Adding to that, we are also planning to launch a ‘Super 100’ programme. We are doing Super 100 in SDI (Skill Development Institute) Bhuweneshwar. We are planning to take two courses right now, Data Science and Cyber security and on those courses we will have 100 students each (on the basis of merit) and those 100 students will be mentored by 50 guides. For six months it will be completely study and for 3 months there will be OGT in the mentor’s factory. Because this plan is for tier 2 and tier 3 cities, we are planning that they should get a minimum job of at least 50000 rupees. The Pilot for this program will be for this year only.

    ELE Times: How far ESSCI has been successful to penetrate India at the grassroots level?

    Piyush: The council has had a very successful journey since its inception in 2012. ESSCI has embarked upon building a robust and expansive skill development network and currently has over 1100 training partners having over 4550 training centres across the country, that are well equipped to undertake skill development across job roles in all segments of ESDM. ESSCI has developed 159 Qualification Packs (QPs) and over 250 National Occupation Standards (NOS).

    The council has trained and certified over 10400,000 candidates in various job roles across the electronics product lifecycle and sub-sector spectrum and is poised to support the Aatmnirbhar Bharat initiative by ensuring supply of appropriately skilled manpower in electronics job roles for the companies setting up shop in India.

    The council is developing new job roles in new age economies like AI, IoT, Industry 4.0, Automation, robotics, 5G and other emerging technologies.

    We have 4000 centres across the country and with the majority in the rural areas, we have been successful in penetrating the rural areas and bringing the benefits to the rural youth in a large manner.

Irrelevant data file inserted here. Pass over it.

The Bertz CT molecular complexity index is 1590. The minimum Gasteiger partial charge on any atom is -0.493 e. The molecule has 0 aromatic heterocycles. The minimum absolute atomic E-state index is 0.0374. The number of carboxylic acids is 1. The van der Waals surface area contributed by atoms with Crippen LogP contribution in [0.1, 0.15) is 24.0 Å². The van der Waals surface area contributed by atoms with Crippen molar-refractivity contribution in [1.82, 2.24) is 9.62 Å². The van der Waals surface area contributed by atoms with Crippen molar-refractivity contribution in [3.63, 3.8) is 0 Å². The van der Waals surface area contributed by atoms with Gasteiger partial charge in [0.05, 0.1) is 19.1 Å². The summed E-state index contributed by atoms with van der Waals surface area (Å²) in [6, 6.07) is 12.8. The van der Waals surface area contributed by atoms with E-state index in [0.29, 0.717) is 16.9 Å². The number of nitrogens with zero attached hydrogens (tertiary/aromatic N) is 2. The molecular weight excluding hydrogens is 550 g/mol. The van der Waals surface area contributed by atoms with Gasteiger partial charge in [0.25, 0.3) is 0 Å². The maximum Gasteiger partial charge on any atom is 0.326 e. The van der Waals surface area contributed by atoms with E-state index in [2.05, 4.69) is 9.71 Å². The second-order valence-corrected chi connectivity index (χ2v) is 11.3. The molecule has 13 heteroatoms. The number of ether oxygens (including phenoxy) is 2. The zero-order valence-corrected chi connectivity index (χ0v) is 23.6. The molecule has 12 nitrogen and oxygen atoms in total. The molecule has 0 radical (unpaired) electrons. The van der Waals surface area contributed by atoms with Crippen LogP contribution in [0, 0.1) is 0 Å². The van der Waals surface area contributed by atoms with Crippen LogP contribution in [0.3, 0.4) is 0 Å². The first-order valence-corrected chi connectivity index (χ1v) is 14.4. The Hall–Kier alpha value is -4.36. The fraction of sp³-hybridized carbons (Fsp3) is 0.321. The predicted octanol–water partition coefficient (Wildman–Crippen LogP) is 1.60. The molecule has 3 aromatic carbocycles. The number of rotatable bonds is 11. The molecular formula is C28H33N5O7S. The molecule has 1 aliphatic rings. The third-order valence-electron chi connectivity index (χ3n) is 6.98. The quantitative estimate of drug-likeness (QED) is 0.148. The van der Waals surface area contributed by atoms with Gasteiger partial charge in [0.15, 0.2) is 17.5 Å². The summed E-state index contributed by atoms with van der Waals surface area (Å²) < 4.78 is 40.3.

ELE Times: Describe your journey as an officiating head of ESSCI so far. What were the major roadblocks that you had to face during this journey?

    Piyush: I have been in the council for the last five years and so I am very familiar with the whole eco-system and mechanism. The major roadblock was expected to be Covid related lockdown and the resultant demand form the electronics industry for suitable manpower. We see a lot of demand coming from the industry and also the academia is not in the vocational mode and are seeking to align their education system to the new education policy where Industry alignment and vocational education is the key. The new shift in approach brought challenges, but with our new offering and mechanism aligned to vocationalisation of education, we are on a good path to growth.

    ELE Times: Your thoughts about the future of ESSCI and its contribution to the Indian electronics industry.

    Piyush: The next five years are going to be extremely exciting as far as the electronics sector is concerned. The Council is in the process of reinventing itself and deeply studying the trends which are going to define the electronics sector.

    The National Policy for Electronics 2019 specifically launches the Production Linked Incentive Scheme (PLI) for Large Scale Electronics Manufacturing. PLI for Large Scale Electronics Manufacturing proposes a financial incentive to boost domestic manufacturing and attract large investments in the electronics value chain and aims to create over 8,00,000 Jobs.

    The jobs expected to be created would mostly be related to the factory manufacturing job roles for assembly line operators, PCB assembly, EMS operators, and maintenance engineers and trained in robotics, automation and Industry 4.0 related job roles.

    Production Linked Incentives of up to INR 40,951 crores will be awarded over a period of 5 years for Mobile Phone, Specified Electronic Components includes Medical Electronics, SMT components Discrete semiconductor devices including transistors, diodes, thyristors, etc., Passive components including resistors, capacitors, etc. for electronic applications, Printed Circuit Boards (PCB), PCB laminates, prepregs, photopolymer films, PCB printing inks, Sensors, transducers, actuators, crystals for electronic applications, System in Package (SIP) Micro / Nano-electronic components such as Micro Electromechanical Systems (MEMS) and Nano Electromechanical Systems (NEMS) and Assembly, Testing, Marking and Packaging (ATMP) units.

    Mayank Vashisht | Sub Editor | ELE Times